The boy being the boy we had to build an 'accurate' model. We did a LOT of googling to find out all about the Titanic, and made sure that it was to scale ish, and had the right number of decks. We also put four chimneys on top of it, and had cotton wool steam coming out of three of them (because one was just for show). It looked like it had been glued together from cardboard boxes, and painted by a kid. Because it had. When we took it into school we sat it down next to the boy's friend's model. It was MUCH better painted than ours, and it had balustrades around the deck, made from matchsticks. It was beautiful. This was noted by the boy who congratulated his friend on a job well done. He then turned to me and whispered, “look, he has smoke coming out of all four chimneys,” and he grinned.

On the day we left rainy town, the boy's teacher gave him that Titanic model to take with him. The children sat with it across their knees. It was the first thing into the new house.

Thanks then.

Friday, 9 January 2015

happy with hubby: ten reasons why I'm grateful for my husband

As part of my plan to accentuate the positive this year I'm doing the gratitude challenge. I'm on to week two, focusing on my spouse.

So here's ten reasons I'm grateful for my husband:
Here's Kenny being a great Dad, and a
rubbish ice-skater (not as rubbish as me
- I looked after the child who didn't want
to do it)
  1. He does stuff I don't like. I do most of the stuff around the house at the moment. It makes sense, I'm here more after all, but he does jobs I don't like doing, which mainly involve going into the loft (because ladders), and he doesn't make a fuss about it. I also find cooking insanely boring, and he picks up the slack at weekends. Winner, winner, chicken dinner. So to speak.
  2. He's a keeper. He's just got a great attitude to marriage, which I don't take for granted, and which I really appreciate. He weathers the storms, he doesn't hold grudges (much), he doesn't give up, and he doesn't look elsewhere. He also thinks affairs are really bad, which is good for me.
  3. He works like a doozer. We decided, ten years ago now, that I would quit my paid job and look after our family, and he, meanwhile would do his best to progress his career. It works for us, and I really appreciate the hard work and dedication he's put into his work. I know he's not always enjoyed it, but he's always kept going forward in his career, working hard, and I really appreciate it.
  4. He supports my role. Kenny has always been positive about my being a full time mum. It's not just convenient, he also sees the benefit of it and trusts me to either know, or find out what I'm doing. He always supported me in breastfeeding the children, for as long as was right for us. He was less keen on co-sleeping, but he found ways around the problem.
  5. He's got good genes. Of course I'm going to love my kids. That's my job, but I do really love my kids, and I see lots of him in them (lots of me too). They're smart, good looking, belligerent little suckers, and so are we. :-) I'm also incredibly grateful that none of my children have any allergies (yet), because there are lots of allergies in my family, and they're stressful!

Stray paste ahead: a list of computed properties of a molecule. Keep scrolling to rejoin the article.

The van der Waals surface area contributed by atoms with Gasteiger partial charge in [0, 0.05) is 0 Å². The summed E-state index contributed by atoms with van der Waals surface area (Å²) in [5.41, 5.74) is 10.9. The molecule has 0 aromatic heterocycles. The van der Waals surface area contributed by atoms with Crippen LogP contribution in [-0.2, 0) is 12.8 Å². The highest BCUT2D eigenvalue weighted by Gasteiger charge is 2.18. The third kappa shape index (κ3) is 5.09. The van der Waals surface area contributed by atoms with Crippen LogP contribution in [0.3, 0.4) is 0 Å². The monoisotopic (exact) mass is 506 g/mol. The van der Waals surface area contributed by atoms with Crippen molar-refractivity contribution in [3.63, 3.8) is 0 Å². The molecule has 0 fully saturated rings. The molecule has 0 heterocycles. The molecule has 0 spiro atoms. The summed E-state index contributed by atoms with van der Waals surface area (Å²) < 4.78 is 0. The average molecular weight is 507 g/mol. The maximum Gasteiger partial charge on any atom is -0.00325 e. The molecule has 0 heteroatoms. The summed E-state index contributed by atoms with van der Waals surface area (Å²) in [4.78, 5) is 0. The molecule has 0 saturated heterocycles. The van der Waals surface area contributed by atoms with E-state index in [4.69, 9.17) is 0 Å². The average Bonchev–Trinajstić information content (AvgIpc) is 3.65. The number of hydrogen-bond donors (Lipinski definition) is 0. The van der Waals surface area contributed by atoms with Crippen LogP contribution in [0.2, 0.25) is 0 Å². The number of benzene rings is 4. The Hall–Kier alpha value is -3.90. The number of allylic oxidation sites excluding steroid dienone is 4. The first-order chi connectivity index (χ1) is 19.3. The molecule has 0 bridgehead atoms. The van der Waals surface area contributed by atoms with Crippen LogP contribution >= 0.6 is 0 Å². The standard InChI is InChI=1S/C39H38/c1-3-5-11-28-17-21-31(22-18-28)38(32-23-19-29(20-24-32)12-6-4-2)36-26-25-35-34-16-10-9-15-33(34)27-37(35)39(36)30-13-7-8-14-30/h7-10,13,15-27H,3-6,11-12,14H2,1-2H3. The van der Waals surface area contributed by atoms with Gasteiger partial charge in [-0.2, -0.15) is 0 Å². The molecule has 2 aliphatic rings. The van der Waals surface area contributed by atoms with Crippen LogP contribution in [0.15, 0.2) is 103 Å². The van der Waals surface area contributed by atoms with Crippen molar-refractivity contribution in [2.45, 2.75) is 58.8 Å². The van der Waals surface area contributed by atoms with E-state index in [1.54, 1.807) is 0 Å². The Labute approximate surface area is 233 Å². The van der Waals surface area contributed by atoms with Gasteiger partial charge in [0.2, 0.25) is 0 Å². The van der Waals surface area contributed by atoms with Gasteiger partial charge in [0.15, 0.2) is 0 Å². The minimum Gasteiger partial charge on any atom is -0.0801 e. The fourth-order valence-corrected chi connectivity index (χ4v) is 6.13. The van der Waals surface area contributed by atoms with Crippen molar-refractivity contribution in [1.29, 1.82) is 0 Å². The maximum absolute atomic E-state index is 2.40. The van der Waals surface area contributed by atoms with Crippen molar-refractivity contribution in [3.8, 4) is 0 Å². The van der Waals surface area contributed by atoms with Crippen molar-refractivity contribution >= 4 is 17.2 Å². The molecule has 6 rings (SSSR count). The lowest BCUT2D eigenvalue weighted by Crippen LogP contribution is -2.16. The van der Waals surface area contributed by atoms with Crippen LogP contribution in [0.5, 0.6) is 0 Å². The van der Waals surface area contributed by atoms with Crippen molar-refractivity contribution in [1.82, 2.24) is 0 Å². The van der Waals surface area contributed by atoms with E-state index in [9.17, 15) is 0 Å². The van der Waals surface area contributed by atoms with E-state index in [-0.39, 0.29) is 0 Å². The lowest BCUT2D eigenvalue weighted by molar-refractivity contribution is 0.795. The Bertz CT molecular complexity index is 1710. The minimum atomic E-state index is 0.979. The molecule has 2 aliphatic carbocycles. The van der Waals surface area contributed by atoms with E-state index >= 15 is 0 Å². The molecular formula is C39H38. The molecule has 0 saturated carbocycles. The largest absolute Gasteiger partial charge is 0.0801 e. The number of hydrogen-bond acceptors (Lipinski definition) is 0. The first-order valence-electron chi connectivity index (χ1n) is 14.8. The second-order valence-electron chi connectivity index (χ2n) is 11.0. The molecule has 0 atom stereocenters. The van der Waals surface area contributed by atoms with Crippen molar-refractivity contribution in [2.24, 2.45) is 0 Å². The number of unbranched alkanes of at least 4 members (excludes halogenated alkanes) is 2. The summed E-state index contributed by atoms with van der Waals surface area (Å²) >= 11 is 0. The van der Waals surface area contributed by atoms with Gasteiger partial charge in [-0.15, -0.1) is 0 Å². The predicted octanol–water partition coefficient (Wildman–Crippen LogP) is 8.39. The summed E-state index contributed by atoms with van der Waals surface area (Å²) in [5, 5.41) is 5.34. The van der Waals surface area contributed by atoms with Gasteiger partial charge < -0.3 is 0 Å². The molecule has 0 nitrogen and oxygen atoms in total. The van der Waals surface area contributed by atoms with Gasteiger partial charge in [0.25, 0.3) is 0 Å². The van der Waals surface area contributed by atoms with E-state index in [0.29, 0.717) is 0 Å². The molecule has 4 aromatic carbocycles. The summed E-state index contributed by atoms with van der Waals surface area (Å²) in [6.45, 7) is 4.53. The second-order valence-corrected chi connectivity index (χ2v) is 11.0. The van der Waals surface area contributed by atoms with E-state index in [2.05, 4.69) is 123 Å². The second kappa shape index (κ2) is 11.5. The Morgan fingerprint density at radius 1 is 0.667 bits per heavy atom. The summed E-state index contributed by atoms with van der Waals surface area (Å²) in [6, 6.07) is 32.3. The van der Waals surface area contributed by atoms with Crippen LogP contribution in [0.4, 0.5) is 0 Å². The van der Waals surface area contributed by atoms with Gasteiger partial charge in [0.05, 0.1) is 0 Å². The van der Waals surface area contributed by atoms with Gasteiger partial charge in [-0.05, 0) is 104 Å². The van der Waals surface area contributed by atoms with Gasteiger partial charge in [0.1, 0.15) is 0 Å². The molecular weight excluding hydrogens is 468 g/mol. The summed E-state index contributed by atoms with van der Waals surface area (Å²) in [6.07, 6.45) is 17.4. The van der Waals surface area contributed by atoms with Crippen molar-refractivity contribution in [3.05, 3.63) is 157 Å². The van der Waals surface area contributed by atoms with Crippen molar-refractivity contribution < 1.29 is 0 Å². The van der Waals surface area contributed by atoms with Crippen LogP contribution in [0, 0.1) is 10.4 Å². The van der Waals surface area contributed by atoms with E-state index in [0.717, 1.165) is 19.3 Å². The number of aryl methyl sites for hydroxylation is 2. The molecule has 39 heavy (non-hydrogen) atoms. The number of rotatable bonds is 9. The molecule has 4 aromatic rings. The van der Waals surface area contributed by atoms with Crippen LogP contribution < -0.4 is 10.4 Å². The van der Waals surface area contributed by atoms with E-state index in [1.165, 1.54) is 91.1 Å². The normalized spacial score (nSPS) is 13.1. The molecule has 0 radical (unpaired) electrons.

6. He supports my dreams. When we started our family we only envisaged my not getting paid for a few years, reality soon kicked in. Homework needs done and holidays happen. With the way the culture of paid work is at the moment he needs to work a lot, and I need to be really, really flexible (we could swap places, but it seems a waste now he's gone so far). Kenny knew I loved writing and he suggested I do that. I'm really grateful that he gives me the time, and the confidence to do it.
  7. He's got a great family. I do miss my family, living up here in Scotland, but I am very grateful for all the support we get from Kenny's folks, and all the fun we have with his family too. It's helped us, while we've been moving around the country, to always have our families to fall back on when we needed a chat. Thanks.
  8. He sets a good example. OK, not with the crisp eating, but he is a good friend to his friends, he prioritises exploration, discovery, and finding stuff out, he keeps fit, and he's good at thinking of others. He's also good at having fun, which I forget to do, quite often.
  9. He knows me really well. Sometimes Kenny points out things to me, that I don't know about myself, but which I can see, when he says them. He does it kindly too, and it helps me so much, to keep worries in check, and to improve my outlook.
  10. He doesn't hoard stuff. I used to have loads of stuff, I loved lots of candles and pretty things, but then I moved in with Kenny, poor thing. He refused to have the lava lamps, but I kept most other stuff, until we moved to a gorgeous flat in Edinburgh, then he filled a suitcase with random things off mine and hid it for six months. I didn't notice. And that was how I stopped having candles. I still have lots of stuff, but I don't buy half as much tut any more (he would completely disagree that I have overcome the urge to hoard, but honestly Kenny, it could be a lot worse!).
Well, that felt a little saccharine, and I am avoiding the temptation to balance it out by having a good old moan about him. I shall avoid it by asking you to tell me, if you have a significant other, what are you grateful for about him/her? For more gratitudinal posts - click on the word 'gratitude' in the blue words on the right.